80A: Rhine siren: LORELEI. Also spelled as LORELEY, which can also refer to the rock along the Rhine River where the siren LORELEI lured the sailors. Too bad, Kazie, I simply forgot it again. All I could think of is Circe.

83A: Legendary Hun king: ATLI. I can't understand why Attila the Hun is also called ATLI.

89A: Disco of "The Simpsons": STU. Learned his name from doing Xword. MOE is the bartender in "The Simpsons".

96A: Hack's question: WHERE TO

99A: Baker's item: PIE PAN. What kind of pie did you have for Thanksgiving?

104A: Ancient letters: RUNES. The first six letters of RUNES are F, U, TH, A, R, K, hence Futhark.

108A: "Over the Rainbow" composer: ARLEN (Harold). Normally I like the original song, but this medley of "Over the Rainbow" and "What a Wonderful World" is so beautiful.

110A: Osaka Okay: HAI. The same with "Cantonese Okay". "Mandarine Okay" is "Shi".

119A: Block: SCREEN

123A: Grandstander: HOTDOG


1D: Danny or Stubby: KAYE. Got this name from across fills. I know neither of them.

5D: Make glossy: SLEEKEN. New verb to me.

6D: Musical wrapups: CODAS

9D: Undesirable individual: BAD PENNY. New slang to me.

15D: "Banana Boat" shout: DAY-O. I've never heard of "Banana Boat" before. I like that guy's voice. The tune sounds so similar to "Come Mr. Taliban".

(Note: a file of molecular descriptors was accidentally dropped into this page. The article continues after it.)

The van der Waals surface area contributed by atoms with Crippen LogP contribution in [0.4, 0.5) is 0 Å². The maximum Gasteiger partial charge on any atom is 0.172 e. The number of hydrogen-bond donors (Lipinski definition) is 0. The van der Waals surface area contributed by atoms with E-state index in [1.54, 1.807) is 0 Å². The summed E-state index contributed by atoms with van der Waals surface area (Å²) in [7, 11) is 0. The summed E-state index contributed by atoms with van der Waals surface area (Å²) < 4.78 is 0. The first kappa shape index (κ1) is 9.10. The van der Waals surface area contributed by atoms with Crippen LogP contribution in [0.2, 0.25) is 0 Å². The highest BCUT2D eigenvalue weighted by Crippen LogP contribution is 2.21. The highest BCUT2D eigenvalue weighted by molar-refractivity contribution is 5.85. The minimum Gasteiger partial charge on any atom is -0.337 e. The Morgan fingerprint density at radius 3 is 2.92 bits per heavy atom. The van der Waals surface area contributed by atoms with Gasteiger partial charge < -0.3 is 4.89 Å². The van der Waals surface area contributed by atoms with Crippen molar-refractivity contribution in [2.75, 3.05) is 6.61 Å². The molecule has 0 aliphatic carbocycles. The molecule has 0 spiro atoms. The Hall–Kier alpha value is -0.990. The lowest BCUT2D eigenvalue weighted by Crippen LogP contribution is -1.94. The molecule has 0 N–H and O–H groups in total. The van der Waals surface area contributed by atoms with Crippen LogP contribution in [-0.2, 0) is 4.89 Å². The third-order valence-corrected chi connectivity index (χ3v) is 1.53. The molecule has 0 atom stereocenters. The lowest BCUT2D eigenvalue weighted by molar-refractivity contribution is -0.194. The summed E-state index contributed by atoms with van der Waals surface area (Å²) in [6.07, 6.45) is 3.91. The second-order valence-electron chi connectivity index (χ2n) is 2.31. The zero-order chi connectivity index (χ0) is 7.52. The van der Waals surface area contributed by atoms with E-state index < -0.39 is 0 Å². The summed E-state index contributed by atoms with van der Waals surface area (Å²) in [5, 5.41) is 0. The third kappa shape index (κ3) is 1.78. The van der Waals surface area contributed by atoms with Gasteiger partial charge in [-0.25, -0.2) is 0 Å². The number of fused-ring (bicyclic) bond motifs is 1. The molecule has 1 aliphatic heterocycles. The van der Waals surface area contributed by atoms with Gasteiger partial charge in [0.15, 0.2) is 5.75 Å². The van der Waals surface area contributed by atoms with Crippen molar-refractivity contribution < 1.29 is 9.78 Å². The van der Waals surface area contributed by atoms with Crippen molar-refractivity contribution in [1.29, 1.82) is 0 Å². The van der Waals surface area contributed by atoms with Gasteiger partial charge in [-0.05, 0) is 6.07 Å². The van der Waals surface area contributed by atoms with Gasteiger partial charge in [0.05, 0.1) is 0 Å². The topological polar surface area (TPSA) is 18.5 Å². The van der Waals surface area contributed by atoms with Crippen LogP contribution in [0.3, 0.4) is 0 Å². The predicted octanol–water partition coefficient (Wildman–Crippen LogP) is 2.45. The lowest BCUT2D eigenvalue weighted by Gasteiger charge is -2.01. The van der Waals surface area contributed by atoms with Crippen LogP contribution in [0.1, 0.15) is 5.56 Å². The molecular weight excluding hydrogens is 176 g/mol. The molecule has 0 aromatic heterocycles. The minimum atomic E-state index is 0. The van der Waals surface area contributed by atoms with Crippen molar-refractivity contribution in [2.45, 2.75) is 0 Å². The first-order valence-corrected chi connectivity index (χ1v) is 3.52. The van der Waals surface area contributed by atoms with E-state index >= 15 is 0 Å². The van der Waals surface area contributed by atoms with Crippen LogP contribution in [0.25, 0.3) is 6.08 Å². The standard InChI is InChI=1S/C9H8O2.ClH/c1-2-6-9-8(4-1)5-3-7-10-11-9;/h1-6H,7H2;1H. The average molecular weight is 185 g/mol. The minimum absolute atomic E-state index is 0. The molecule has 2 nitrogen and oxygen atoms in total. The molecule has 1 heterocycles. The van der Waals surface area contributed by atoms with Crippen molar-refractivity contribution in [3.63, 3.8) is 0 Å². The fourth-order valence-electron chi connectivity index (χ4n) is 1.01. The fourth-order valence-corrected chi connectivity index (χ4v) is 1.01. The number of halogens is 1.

18D: Breathing device: SNORKEL

24D: Boredom: ENNUI

33D: Brainpower meas.: IQ TEST. Nice answer.

39D: Small cave: GROT. Only knew grotto. Also, I did not know that cavern is a big cave. Always thought cavern is smaller.

44D: Final strike: THREE. Great clue. Oh by the way, Babe Ruth’s jersey number is 3. Mantle's is 7. Kirby Puckett's number is 34. He died too young.

55D: Hit by the Stones: ANGIE. Is that Mick Jagger? He looks so different.

60D: Kin of CHiPs: LAPDS. But the official acronym for California Highway Patrol is CHP, isn't it?

63D: Opinion leader: PUNDIT

64D: Biotic beginning?: ANTI. Antibiotic. Very unexpected clue.

66D: Home decor co.: IKEA. Do you like the Swedish style food at IKEA?

73D: Bout-stopper: TKO (Technical knockout). The clue needs "for short".

82D: Immature newt: EFT

83D: Estrange: ALIENATE. I like this word "Estrange". I also like espouse.

86D: Hines footwear: TAP SHOES. I guessed. Have never heard of "Hines footwear" before.

89D: Eddied: SWIRLED. I wanted TWIRLED.

94D: Richly appointed: OPULENT. I did not know that "appoint" can mean "furnish".

103D: Monteverdi opera "L'__": ORFEO. Another google. ORFEO is Italian for Orpheus. He shouldn't look back when he tried to bring his wife Eurydice from Hades. Kind of like Lot's wife Pillar of Salt story, isn't it?

104D: Pine product: ROSIN. Never know when to put ROSIN and when to put RESIN.

106D: Pulverize: MASH

107D: Behold, to Guido: ECCO. Italian for ECCE I presume. Guido is the guy who invented the musical notation. Remember the ELA (Guido's high note)?

111D: Egyptian cross: ANKH. Very easy to mix ANKH with the Punjab religion SIKH.



C.C. Burnikel said...

Can you tell me the difference between AVER and AVOW?

What is "chocolate vinyl shake"? Why "vinyl"? I like your take on the addition of SMUT in the clue yesterday.

By "iron-chef" style, you meant "Iron Chef of America", right? Your 8:21am comment yesterday made me hungry. Are you the cook in your house? Do you like sashimi also?

Happy Birthday to your mother.

C.C. Burnikel said...